Bend In the Road, A
3. A Mysterious Ring
Soon, however, October came, bringing with it the first frost, and the frantic pace of harvest season slowed. One fine, brisk morning, I wrapped a thick shawl around my shoulders and made my way to Bag End to begin helping Frodo with his book.
When I arrived at the generous house, Frodo himself opened the door with a glad smile which turned into a mock-stern frown. "You've certainly waited long enough to begin helping me, Miss Lily!" Even as he pretended to growl, there was no mistaking the excited gleam in his eyes.
"I am sorry, Mister Frodo, truly I am, but you know how immense the harvest was this year!" I put on my best pleading face. "I have hardly had a moment to call my own."
He laughed at me in a friendly, merry fashion. "Yes, I do understand your dilemma. Even I have had to help pick apples this year, and I have not done such a thing since I was ten summers old. This old hobbit body was not made for a task that involves scrambling up so many trees!" Showing me into the house, Frodo took my shawl and hung it on a hook next to the door. A fire burned merrily in the fireplace, and I was heartened to see that he had put the kettle on. Writing could be thirsty work, and nothing cured a thirst in this weather quite like hearty hobbit tea.
"Come, Lily, I'd like to show you my study." Frodo led me down the hall and into a spacious, well-furnished room piled high with books. He took one notebook down from a shelf and handed it to me. "This is one of the journals King Elessar kept, back when we of the Fellowship had just left Rivendell, and we still called him Strider betimes." His eyes took on that old distant look, and it seemed to take him a great deal of effort to force them back to reality. "It is a good account, but roughly written. I would be much obliged if you would copy it out again for me, and refine the grammar and spelling where you can. We were on the road, after all, and it was so hard even to scribble out those few notes…" His voice trailed off uncertainly, but he soon resumed.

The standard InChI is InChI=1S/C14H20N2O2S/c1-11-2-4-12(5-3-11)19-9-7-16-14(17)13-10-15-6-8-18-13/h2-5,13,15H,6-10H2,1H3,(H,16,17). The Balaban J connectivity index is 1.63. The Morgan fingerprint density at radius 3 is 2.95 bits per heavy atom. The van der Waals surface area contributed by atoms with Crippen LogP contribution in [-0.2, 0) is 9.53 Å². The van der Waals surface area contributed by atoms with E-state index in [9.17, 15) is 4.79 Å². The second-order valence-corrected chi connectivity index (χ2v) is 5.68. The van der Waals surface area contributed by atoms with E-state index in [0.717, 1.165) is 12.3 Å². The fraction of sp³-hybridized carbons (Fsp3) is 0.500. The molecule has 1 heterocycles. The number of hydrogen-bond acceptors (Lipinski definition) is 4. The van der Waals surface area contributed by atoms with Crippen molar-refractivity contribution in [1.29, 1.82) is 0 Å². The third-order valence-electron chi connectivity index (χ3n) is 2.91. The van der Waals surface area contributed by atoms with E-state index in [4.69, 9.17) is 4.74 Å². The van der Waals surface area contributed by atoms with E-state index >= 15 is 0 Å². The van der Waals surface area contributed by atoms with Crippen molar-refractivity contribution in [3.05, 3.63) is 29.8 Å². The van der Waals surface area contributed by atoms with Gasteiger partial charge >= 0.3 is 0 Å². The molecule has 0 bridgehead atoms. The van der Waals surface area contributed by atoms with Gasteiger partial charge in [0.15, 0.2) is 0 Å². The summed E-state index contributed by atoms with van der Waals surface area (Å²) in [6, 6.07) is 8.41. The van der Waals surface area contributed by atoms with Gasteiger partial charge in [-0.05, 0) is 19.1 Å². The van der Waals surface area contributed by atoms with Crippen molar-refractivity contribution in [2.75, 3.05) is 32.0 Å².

"You may work in here at the desk, for the light is good, and I shall do my part at the kitchen table. My pens and ink are at hand, and if you need anything you cannot find in the desk, you have only to ask me." He smiled and bowed, leaving me staring at his retreating back and at the journal in my hands. I could hardly believe that I was actually handling something that had been written by the King, and not just any king, but the Great King of prophecy, the one we hobbits had always hoped for. How strange that Frodo had been a personal friend of King Elessar's, and yet the Shire scorned him for an insignificant do-nothing!
Being a practical hobbit for the most part, I soon recovered from my surprise and began the work of copying the journals. It was not hard, but Frodo's tale was much deeper and more momentous than I had imagined. The journal did not quite begin at the beginning, which was confusing for me. The King sometimes mentioned a Ring in his writings, and the word was always capitalized and given a sinister tone. I made a mental note to ask Frodo about it when we took our noon meal.
I tried not to put too many fancy touches on my copy, for I knew Frodo would want to compile the story himself later on. However, I did take the liberty of "refining" the writing in the journal, so to speak. For example, the King might have an entry like this written:
"Tried to make it through the pass of Caradhras today. Snow fell heavily, and we were hindered by the storm. Boromir and I tried to push a way through and Legolas tried to scout another route, but no success. We returned to the foot of the mountain and held a council. Voted to attempt the way through Moria. I fear for the Fellowship in the blackness of that land."